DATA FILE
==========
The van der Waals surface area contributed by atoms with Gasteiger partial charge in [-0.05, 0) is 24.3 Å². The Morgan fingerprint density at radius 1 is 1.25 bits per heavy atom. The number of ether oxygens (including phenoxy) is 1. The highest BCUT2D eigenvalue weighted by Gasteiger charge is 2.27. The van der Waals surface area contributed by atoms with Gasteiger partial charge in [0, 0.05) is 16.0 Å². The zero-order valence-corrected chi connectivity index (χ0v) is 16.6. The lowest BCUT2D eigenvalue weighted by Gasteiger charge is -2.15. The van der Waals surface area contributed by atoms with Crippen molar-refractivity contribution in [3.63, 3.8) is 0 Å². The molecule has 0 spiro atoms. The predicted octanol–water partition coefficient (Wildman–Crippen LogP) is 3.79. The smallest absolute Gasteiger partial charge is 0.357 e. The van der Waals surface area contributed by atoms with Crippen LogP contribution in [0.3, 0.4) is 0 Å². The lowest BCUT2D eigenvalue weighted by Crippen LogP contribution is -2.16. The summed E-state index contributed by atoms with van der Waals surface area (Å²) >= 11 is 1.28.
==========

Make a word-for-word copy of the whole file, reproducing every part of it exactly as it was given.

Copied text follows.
The van der Waals surface area contributed by atoms with Gasteiger partial charge in [-0.05, 0) is 24.3 Å². The Morgan fingerprint density at radius 1 is 1.25 bits per heavy atom. The number of ether oxygens (including phenoxy) is 1. The highest BCUT2D eigenvalue weighted by Gasteiger charge is 2.27. The van der Waals surface area contributed by atoms with Gasteiger partial charge in [0, 0.05) is 16.0 Å². The zero-order valence-corrected chi connectivity index (χ0v) is 16.6. The lowest BCUT2D eigenvalue weighted by Gasteiger charge is -2.15. The van der Waals surface area contributed by atoms with Crippen molar-refractivity contribution in [3.63, 3.8) is 0 Å². The molecule has 0 spiro atoms. The predicted octanol–water partition coefficient (Wildman–Crippen LogP) is 3.79. The smallest absolute Gasteiger partial charge is 0.357 e. The van der Waals surface area contributed by atoms with Crippen LogP contribution in [0.3, 0.4) is 0 Å². The lowest BCUT2D eigenvalue weighted by Crippen LogP contribution is -2.16. The summed E-state index contributed by atoms with van der Waals surface area (Å²) >= 11 is 1.28.